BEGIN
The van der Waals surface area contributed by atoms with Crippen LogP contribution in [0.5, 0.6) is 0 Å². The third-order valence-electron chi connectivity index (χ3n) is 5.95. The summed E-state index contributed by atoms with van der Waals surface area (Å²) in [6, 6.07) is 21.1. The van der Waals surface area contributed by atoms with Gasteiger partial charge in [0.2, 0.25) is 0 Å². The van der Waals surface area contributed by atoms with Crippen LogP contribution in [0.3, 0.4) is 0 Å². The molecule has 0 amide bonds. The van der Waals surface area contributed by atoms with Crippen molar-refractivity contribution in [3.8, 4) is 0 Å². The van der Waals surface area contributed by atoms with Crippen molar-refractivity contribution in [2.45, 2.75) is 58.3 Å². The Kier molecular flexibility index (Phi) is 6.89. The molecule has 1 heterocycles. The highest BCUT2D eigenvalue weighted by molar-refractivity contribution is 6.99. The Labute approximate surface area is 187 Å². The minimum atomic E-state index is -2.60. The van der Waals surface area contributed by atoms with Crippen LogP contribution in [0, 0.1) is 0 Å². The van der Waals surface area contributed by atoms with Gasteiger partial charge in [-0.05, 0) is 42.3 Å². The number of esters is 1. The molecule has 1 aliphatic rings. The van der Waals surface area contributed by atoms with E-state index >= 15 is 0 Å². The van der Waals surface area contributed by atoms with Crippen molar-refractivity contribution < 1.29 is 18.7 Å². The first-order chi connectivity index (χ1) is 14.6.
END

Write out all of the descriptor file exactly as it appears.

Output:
The van der Waals surface area contributed by atoms with Crippen LogP contribution in [0.5, 0.6) is 0 Å². The third-order valence-electron chi connectivity index (χ3n) is 5.95. The summed E-state index contributed by atoms with van der Waals surface area (Å²) in [6, 6.07) is 21.1. The van der Waals surface area contributed by atoms with Gasteiger partial charge in [0.2, 0.25) is 0 Å². The van der Waals surface area contributed by atoms with Crippen LogP contribution in [0.3, 0.4) is 0 Å². The molecule has 0 amide bonds. The van der Waals surface area contributed by atoms with Crippen molar-refractivity contribution in [3.8, 4) is 0 Å². The van der Waals surface area contributed by atoms with Crippen molar-refractivity contribution in [2.45, 2.75) is 58.3 Å². The Kier molecular flexibility index (Phi) is 6.89. The molecule has 1 heterocycles. The highest BCUT2D eigenvalue weighted by molar-refractivity contribution is 6.99. The Labute approximate surface area is 187 Å². The minimum atomic E-state index is -2.60. The van der Waals surface area contributed by atoms with Crippen LogP contribution in [0, 0.1) is 0 Å². The van der Waals surface area contributed by atoms with Gasteiger partial charge in [-0.05, 0) is 42.3 Å². The number of esters is 1. The molecule has 1 aliphatic rings. The van der Waals surface area contributed by atoms with E-state index >= 15 is 0 Å². The van der Waals surface area contributed by atoms with Crippen molar-refractivity contribution < 1.29 is 18.7 Å². The first-order chi connectivity index (χ1) is 14.6.